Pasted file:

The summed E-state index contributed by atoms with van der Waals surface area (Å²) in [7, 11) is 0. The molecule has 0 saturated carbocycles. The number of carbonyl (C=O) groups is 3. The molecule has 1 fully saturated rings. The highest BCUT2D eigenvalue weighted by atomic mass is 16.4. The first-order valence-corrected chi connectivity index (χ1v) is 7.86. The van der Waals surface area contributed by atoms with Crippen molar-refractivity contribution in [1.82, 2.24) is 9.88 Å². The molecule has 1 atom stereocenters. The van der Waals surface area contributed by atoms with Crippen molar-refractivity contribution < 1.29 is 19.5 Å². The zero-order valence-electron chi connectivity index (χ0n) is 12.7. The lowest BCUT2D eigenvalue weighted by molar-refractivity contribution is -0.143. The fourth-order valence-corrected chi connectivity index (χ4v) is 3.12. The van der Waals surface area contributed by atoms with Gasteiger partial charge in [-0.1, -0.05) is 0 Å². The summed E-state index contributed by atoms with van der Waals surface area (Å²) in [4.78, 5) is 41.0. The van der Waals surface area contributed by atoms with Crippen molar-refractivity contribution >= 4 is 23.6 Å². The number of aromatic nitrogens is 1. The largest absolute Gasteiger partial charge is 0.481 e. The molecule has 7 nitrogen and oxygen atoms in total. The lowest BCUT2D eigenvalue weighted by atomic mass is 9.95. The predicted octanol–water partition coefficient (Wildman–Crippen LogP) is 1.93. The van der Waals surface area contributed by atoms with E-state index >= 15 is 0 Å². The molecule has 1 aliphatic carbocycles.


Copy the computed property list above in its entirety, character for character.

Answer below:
The summed E-state index contributed by atoms with van der Waals surface area (Å²) in [7, 11) is 0. The molecule has 0 saturated carbocycles. The number of carbonyl (C=O) groups is 3. The molecule has 1 fully saturated rings. The highest BCUT2D eigenvalue weighted by atomic mass is 16.4. The first-order valence-corrected chi connectivity index (χ1v) is 7.86. The van der Waals surface area contributed by atoms with Crippen molar-refractivity contribution in [1.82, 2.24) is 9.88 Å². The molecule has 1 atom stereocenters. The van der Waals surface area contributed by atoms with Crippen molar-refractivity contribution < 1.29 is 19.5 Å². The zero-order valence-electron chi connectivity index (χ0n) is 12.7. The lowest BCUT2D eigenvalue weighted by molar-refractivity contribution is -0.143. The fourth-order valence-corrected chi connectivity index (χ4v) is 3.12. The van der Waals surface area contributed by atoms with Gasteiger partial charge in [-0.1, -0.05) is 0 Å². The summed E-state index contributed by atoms with van der Waals surface area (Å²) in [4.78, 5) is 41.0. The van der Waals surface area contributed by atoms with Crippen molar-refractivity contribution >= 4 is 23.6 Å². The number of aromatic nitrogens is 1. The largest absolute Gasteiger partial charge is 0.481 e. The molecule has 7 nitrogen and oxygen atoms in total. The lowest BCUT2D eigenvalue weighted by atomic mass is 9.95. The predicted octanol–water partition coefficient (Wildman–Crippen LogP) is 1.93. The van der Waals surface area contributed by atoms with E-state index >= 15 is 0 Å². The molecule has 1 aliphatic carbocycles.